Member Spotlight

Doris Chou, MD

Geneva, Switzerland

Institution: World Health Organization

Title: Medical Officer

Medical School: UMDNJ-Robert Wood Johnson, Camden

Residency: Johns Hopkins/University of Pennsylvania

Fellowship Training Institution: University of Pennsylvania

Personal and Family Background:

Tell us about someone who had an influence on you as child.

I would have to say, my parents. They had very different “parenting” styles; my mother encouraged me to try anything and everything, and instilled fun into everything, while my father showed me what a strong work ethic could achieve. I suppose that my approach to life has both elements but even now, I remain in awe of what they were able to manage. They left their country and moved to the US, as a young couple; created their family space; and gave every opportunity to my brother and me. All starting from “scratch”.

What was your first job and how did it prepare you for your current position?

My first real job, was as a clerk in the local pharmacy. In terms of preparation for my current job? Perhaps, that is where I began to learn how to multitask!

Was there a mentor(s) inspired you?

I was fortunate to have had several mentors during my medical training.

From medical school, my preceptors in OB/GYN and pediatrics; inspired and encouraged me to apply for OB/GYN residency.

My preceptors in trauma surgery taught me that there is room for kindness even amid chaos.

How did the diversity (or lack of diversity) in your medical educators shape your training?

Again, I was fortunate to have a diverse set of medical faculty during my training from medical school, all the way through fellowship.

MFM Practice:

How has your cultural background shaped you as an MFM?

I was born and raised in New York. Growing up, most of our neighbors all spoke different languages and would refer to grandparents who lived in other countries. I did not appreciate just how multi-cultural my upbringing was until leaving for college. In retrospect, what a gift it was to be surrounded by so many languages and cultures! When I was practicing as an MFM, I believe that this background helped to navigate any differences between colleagues and patients. Especially with patients, these experiences helped me to recognize that not everyone comes from the same background- and so if you really want to make a difference, it’s important to understand and respect their background, as it informs their actions and behaviors. Actually, this last point is salient to my current work as well. Every day at work, I interact with people from different countries and cultures. And regardless of our backgrounds, we have a common goal- knowing the “who we are” means we can complement each other and do things better together.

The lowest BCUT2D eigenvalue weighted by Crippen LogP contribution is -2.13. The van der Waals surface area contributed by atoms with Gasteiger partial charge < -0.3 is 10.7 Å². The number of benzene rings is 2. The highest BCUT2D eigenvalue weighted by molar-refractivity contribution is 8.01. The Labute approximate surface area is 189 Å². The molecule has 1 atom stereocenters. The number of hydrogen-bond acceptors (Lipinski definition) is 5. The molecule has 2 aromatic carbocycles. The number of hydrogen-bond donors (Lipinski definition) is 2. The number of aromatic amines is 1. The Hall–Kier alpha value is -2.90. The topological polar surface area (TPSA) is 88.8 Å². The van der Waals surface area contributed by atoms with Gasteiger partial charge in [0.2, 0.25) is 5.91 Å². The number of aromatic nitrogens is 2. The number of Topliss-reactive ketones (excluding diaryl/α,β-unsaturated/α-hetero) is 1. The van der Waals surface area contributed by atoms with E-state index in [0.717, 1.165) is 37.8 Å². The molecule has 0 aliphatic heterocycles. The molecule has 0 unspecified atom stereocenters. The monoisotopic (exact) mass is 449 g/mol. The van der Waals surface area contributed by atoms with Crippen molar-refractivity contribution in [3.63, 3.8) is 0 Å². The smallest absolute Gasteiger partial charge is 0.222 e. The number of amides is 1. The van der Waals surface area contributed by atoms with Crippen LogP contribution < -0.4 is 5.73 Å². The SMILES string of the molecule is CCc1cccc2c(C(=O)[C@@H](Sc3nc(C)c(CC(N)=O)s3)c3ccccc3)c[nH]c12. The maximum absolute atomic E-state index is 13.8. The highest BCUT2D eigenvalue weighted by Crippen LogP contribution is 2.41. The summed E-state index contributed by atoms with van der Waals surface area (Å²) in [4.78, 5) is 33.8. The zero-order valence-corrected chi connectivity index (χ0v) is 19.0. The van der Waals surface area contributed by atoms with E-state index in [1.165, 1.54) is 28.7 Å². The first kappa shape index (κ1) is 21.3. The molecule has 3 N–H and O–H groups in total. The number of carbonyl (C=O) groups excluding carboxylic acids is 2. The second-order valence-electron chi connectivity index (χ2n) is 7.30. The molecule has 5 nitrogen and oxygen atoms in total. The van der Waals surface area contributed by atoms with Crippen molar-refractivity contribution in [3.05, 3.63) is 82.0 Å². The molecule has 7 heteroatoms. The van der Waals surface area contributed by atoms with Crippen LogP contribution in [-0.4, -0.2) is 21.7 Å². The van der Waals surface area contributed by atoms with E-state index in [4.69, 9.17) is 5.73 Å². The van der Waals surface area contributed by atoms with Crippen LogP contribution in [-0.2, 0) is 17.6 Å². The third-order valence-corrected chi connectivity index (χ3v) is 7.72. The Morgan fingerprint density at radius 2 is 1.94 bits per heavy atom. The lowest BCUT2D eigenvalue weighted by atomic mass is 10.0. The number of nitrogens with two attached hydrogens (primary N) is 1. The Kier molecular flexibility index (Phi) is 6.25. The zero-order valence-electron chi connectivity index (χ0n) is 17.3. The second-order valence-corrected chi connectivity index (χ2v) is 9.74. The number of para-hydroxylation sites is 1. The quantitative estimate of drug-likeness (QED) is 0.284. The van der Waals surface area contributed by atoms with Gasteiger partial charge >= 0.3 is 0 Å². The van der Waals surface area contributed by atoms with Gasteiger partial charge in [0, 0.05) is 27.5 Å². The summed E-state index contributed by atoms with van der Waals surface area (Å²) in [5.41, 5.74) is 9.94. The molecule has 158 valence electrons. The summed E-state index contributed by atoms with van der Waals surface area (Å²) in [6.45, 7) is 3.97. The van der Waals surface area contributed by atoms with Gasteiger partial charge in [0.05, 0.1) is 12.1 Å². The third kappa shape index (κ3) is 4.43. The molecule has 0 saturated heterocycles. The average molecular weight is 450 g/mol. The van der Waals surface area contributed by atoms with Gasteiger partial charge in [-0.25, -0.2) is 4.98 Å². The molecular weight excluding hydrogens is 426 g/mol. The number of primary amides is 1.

Tell us about one of your most memorable patient encounters.

I was asked to provide a consultation for a woman admitted to the surgical service with an unrecognized pregnancy. I was there a short while later when she gave birth to a healthy baby girl. She told me afterwards that she had feared she might never have children. So the moment we told her about the pregnancy and that she was estimated to be somewhere around 36 weeks of gestation, she didn’t quite believe us until the moment she gave birth.

Tell us about an MFM colleague who has been an important part of your MFM career. 

I would have to say my co-fellows- they were incredible support through fellowship and beyond.

What role has SMFM played in your career?

With SMFM, I’ve enjoyed the opportunity to provide mentorship and contribute to the Global Health Committee.

In your spare time:

If you had to live one day in your life over and over (think Groundhog Day 1993 Movie), which would you pick?

Does it have to be only one day? I try to live without regret- so there is no need for “do-overs”!

SMFM Mad Libs:

I’m excited to wake up every day and practice Maternal Fetal Medicine because…it really matters.

If I could solve one problem in MFM it would be…inequity.

The best day I ever had as an MFM was…when my (pre-conceptional) patient with complicated renal disease gave birth to a healthy baby at term (sometime after her renal transplant).

The hardest day I ever had as an MFM was...when the baby of my patient with DKA died soon after birth. It was devastating.

I might be the only MFM… trying to complete a “Swiss Triathlon” (Ski, surf, and fondue). I’m not sure I will make it, but it is fun trying.

My MFM colleagues would be shocked to know...that despite my fear of heights, I love being in the mountains and even dare to try and ski these days!